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Home Design with Kevin Sharkey: Painting Pointers

Martha Stewart Living, March 2010

Choosing a Color
First things first: When selecting a wall color, taking the color of your floors into account is crucial. People often forget that their floors have a color, and they think only about how a paint hue relates to their furniture. In my apartment, the bleached wood floors really drove the bus and led me to go for beige walls and ceilings to create a cohesive look. But which beige? Neutrals are not a free pass. They can be as nuanced as bright colors, so you have to experiment with warmer and cooler versions of the shade you think you want.

Remember that samples are cheap but repainting a room is not. I chose a range of beiges, from a pale taupe to a grayish brown, and painted large test swatches on the walls. You can also paint pieces of poster board, which are easy to move around a room, to see how colors look in different light. That's an important point: The same color may appear dramatically different even on adjacent walls.

Spend a week living with your samples, and ask the following questions: When will you be in that room most often? At what time of day does each color look its best? Consider what's outside the window as well (deciduous trees? an expanse of lawn?). I noticed that a brick building across the street cast a red glow on my walls, so I knew I needed a yellower beige for balance.

Select a Finish
Determining which finish to use is a matter of taste and lifestyle. I love flat finishes, which have the least amount of sheen and tend to absorb light and hide imperfections. Eggshell has a subtle sheen and texture and is more durable and washable. Semigloss is even more durable and washable and has an obvious sheen, making it ideal for woodwork.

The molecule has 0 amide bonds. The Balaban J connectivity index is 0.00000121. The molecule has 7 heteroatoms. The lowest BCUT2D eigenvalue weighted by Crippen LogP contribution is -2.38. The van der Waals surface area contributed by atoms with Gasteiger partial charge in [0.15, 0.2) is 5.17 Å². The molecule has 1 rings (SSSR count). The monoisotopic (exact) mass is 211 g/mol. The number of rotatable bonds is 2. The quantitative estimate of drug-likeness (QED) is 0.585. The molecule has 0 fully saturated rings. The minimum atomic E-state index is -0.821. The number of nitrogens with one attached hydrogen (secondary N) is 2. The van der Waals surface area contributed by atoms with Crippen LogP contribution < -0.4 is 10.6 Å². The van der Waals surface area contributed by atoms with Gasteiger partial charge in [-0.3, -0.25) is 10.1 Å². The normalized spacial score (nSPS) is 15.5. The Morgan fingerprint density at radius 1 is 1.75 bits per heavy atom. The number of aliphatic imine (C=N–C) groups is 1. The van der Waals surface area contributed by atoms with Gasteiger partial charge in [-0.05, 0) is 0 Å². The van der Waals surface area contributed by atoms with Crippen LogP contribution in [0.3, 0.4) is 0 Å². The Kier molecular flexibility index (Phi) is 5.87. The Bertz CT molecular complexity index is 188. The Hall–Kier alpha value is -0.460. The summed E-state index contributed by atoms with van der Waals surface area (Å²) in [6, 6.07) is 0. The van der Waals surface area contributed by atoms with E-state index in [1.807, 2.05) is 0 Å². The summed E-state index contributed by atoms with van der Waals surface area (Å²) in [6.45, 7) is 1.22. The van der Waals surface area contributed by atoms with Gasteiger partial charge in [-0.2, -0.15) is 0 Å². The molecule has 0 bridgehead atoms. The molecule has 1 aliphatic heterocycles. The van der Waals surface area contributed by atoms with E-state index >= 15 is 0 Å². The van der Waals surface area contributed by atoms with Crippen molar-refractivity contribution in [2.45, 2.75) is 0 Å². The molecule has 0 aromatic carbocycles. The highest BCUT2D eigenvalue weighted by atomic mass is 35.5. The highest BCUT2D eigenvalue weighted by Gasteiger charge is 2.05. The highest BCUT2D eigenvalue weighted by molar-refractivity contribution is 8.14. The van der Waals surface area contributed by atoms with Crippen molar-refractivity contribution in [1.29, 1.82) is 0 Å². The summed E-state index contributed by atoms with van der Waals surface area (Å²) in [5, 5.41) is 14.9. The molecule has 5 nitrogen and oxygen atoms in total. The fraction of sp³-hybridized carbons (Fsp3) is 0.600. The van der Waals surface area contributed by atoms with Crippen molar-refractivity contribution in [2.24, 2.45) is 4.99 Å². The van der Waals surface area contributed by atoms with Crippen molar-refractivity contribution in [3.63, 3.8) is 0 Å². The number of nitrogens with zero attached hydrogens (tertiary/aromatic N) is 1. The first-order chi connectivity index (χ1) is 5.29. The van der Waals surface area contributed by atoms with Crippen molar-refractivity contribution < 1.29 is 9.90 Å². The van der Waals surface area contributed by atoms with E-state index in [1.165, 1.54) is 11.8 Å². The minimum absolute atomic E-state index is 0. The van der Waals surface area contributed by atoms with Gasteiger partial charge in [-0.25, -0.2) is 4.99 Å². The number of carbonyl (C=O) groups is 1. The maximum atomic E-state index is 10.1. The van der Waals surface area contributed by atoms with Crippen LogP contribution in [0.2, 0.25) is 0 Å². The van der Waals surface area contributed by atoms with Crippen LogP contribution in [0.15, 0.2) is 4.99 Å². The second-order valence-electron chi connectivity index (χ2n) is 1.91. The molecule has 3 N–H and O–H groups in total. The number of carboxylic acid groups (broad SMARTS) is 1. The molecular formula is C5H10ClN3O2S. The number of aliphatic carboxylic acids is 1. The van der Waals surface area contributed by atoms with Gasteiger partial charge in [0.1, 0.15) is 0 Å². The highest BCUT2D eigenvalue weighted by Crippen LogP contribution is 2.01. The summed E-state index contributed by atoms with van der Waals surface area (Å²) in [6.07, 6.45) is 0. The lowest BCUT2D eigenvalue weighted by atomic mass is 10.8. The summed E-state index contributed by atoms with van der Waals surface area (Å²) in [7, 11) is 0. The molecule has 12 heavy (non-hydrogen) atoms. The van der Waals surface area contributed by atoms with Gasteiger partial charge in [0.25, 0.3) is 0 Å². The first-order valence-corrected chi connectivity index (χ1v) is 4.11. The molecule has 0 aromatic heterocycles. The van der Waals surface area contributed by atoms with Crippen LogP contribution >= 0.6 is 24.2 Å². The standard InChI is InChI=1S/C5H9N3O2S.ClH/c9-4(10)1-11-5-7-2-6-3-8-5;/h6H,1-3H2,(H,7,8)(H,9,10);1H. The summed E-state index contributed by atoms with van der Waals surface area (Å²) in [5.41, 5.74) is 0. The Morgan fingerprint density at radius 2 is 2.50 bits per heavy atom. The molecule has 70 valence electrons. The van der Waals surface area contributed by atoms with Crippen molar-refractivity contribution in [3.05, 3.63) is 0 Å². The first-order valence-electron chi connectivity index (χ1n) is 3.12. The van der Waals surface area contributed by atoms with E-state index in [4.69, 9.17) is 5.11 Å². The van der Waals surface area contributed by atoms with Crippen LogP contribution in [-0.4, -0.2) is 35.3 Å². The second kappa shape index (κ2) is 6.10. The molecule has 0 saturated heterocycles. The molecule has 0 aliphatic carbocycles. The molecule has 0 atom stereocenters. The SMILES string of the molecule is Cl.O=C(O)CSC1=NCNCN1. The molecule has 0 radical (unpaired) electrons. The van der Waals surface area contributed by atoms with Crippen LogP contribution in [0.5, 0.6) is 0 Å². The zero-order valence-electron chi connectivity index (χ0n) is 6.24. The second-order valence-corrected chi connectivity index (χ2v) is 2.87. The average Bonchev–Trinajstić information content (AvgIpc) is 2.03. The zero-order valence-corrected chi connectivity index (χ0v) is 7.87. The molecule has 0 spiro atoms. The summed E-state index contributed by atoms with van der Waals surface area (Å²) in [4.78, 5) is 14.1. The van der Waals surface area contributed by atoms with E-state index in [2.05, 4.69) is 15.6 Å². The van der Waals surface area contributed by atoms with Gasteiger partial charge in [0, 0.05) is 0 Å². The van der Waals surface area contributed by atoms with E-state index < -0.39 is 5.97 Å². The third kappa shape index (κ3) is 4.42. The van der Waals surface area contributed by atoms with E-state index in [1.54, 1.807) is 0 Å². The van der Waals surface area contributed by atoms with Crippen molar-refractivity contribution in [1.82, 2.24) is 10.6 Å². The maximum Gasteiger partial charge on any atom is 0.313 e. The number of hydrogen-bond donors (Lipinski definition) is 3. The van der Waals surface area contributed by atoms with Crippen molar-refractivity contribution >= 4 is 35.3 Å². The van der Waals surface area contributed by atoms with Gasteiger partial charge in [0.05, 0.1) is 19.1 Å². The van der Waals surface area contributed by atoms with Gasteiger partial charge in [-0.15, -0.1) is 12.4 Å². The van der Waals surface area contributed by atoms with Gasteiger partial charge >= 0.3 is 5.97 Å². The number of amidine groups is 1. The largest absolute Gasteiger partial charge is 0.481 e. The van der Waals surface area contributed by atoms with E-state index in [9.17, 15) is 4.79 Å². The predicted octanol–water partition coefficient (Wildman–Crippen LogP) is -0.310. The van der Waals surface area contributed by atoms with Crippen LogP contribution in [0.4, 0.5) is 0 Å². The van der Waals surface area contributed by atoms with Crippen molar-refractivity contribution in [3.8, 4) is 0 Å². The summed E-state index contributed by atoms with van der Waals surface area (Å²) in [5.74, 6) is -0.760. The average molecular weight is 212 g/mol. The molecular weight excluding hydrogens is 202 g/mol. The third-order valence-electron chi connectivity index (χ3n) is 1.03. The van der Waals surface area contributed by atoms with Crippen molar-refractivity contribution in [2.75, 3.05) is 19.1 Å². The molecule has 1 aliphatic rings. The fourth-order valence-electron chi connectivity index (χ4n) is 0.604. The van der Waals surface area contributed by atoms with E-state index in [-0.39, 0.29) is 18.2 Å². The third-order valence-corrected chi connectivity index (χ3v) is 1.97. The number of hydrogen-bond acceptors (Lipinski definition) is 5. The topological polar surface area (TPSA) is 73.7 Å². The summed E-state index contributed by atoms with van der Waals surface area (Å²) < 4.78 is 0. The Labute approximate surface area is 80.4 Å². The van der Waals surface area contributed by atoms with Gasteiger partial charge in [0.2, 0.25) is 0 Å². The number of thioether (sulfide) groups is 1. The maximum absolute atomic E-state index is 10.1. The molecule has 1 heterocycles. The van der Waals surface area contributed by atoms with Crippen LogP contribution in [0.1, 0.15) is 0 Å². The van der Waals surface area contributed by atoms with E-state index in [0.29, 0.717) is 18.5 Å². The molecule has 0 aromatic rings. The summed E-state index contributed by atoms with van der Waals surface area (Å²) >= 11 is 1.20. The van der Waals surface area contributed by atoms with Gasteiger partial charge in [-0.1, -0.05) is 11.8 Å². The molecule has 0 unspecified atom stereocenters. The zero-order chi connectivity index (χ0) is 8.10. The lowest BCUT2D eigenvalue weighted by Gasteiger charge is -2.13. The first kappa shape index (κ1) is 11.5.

For extreme shine, there are high-gloss finishes. I was keen on using one in my bathroom, but this finish is really suited to smooth, perfect surfaces (not my walls). Here's a good tip from my contractor, Bob Tobin: Don't go cheap on bathroom paint. Spend the extra money on one that's moisture resistant; for a bathroom, you'll probably need only one gallon.

Color in Depth
People often choose white walls because they don't want to be associated with a particular color. I totally understand the feeling. But I've learned that there is a way to use allover color conservatively. If the walls and ceiling are painted red, the red will seem to disappear. Plus, there's a side benefit to creating a "color cocoon." In a white space, it's hard to make white furniture look good. But in a room with an allover hue, white reads as a color. Finally, I'll be able to have white furniture!

Expert Advice: Easy Maintenance 
Keep a small jar of paint and a sponge brush handy for touch-ups. Stored indoors, latex paint can last a decade. To clean walls (only those painted with washable paint), apply mild dish soap to a wet cloth and gently wipe away stains; never apply soap directly to a wall.

Contractor's Corner
If you want great results from a paint job, repairing any flaws in the walls first is essential. My contractor, Bob Tobin, taught me that -- as well as many other bits of builder wisdom. Here are some of his best pointers.

See our other wall repair how-tos: 
Repair Walls
Repair a Battered Drywall Corner 
Smooth Uneven Walls 
Repair Holes in Trim

Protect Surfaces
Safeguard your furniture. Disposable plastic drop cloths are great for protecting your furniture. Gather items in the center of the room, wrap them thoroughly in plastic, and secure with painters' tape.

Cover the floors. Bob prefers to use heavy masking paper here rather than plastic drop cloths because it doesn't slide around underfoot. Secure the paper with an easy-release painters' tape, which won't leave residue. For bigger jobs that involve equipment and lots of foot traffic, he often lays hardboard beneath the paper for extra protection.

Bob Tobin's Toolbox
These items are essential for any wall-repair job.

1. Plastic drop cloths from $1.50, homedepot.com
2. Painters' tape from $3.50, by Scotch, homedepot.com
3. Red rosin paper from $12 per roll, janovic.com


4. Vinyl spackling compound $4 for 1/2 pint, by DAP, homedepot.com
5. All-purpose joint compound $9 per gallon, by Sheetrock, homedepot.com
6. Wood filler $2.60 for 1/4 pint, by Elmer's, homedepot.com


7. Sandpaper from $3, and sanding sponges from $2.50, both by Norton, homedepot.com
8. 10-inch taping knife $9, by Wallboard Tools, homedepot.com
9. Pour spout (for paint can) $1, by Foampro, homedepot.com


10. Flexible putty knife $6, by Warner Tools, janovic.com
11. 5-in-1 tool $8, by Warner Tools, janovic.com
12. Paper joint tape $4 for a 250-foot roll, by Sheetrock, janovic.com

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